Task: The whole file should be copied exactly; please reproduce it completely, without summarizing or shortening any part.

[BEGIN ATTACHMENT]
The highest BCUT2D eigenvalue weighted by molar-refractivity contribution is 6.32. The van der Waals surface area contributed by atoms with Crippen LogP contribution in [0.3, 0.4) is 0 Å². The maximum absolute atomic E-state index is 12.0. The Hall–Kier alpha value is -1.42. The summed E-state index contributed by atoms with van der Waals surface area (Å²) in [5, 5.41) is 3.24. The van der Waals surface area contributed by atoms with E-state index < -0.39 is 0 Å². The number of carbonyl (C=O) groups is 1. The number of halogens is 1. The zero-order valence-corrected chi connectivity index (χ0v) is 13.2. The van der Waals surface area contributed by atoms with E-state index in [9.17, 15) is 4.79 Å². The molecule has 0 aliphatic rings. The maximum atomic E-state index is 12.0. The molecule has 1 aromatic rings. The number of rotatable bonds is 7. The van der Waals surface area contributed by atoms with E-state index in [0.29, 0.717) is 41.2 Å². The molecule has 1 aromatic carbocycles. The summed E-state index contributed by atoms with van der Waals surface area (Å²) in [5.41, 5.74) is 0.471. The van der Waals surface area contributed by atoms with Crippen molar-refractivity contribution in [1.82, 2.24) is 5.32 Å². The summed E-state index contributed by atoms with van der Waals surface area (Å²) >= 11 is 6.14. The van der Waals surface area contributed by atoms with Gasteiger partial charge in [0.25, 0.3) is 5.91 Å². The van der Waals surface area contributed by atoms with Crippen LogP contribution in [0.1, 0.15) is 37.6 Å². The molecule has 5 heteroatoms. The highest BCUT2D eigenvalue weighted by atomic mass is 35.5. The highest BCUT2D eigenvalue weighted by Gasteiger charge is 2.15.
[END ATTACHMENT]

The highest BCUT2D eigenvalue weighted by molar-refractivity contribution is 6.32. The van der Waals surface area contributed by atoms with Crippen LogP contribution in [0.3, 0.4) is 0 Å². The maximum absolute atomic E-state index is 12.0. The Hall–Kier alpha value is -1.42. The summed E-state index contributed by atoms with van der Waals surface area (Å²) in [5, 5.41) is 3.24. The van der Waals surface area contributed by atoms with E-state index < -0.39 is 0 Å². The number of carbonyl (C=O) groups is 1. The number of halogens is 1. The zero-order valence-corrected chi connectivity index (χ0v) is 13.2. The van der Waals surface area contributed by atoms with E-state index in [9.17, 15) is 4.79 Å². The molecule has 0 aliphatic rings. The maximum atomic E-state index is 12.0. The molecule has 1 aromatic rings. The number of rotatable bonds is 7. The van der Waals surface area contributed by atoms with E-state index in [0.29, 0.717) is 41.2 Å². The molecule has 1 aromatic carbocycles. The summed E-state index contributed by atoms with van der Waals surface area (Å²) in [5.41, 5.74) is 0.471. The van der Waals surface area contributed by atoms with Crippen molar-refractivity contribution in [1.82, 2.24) is 5.32 Å². The summed E-state index contributed by atoms with van der Waals surface area (Å²) >= 11 is 6.14. The van der Waals surface area contributed by atoms with Gasteiger partial charge in [0.25, 0.3) is 5.91 Å². The van der Waals surface area contributed by atoms with Crippen LogP contribution in [0.1, 0.15) is 37.6 Å². The molecule has 5 heteroatoms. The highest BCUT2D eigenvalue weighted by atomic mass is 35.5. The highest BCUT2D eigenvalue weighted by Gasteiger charge is 2.15.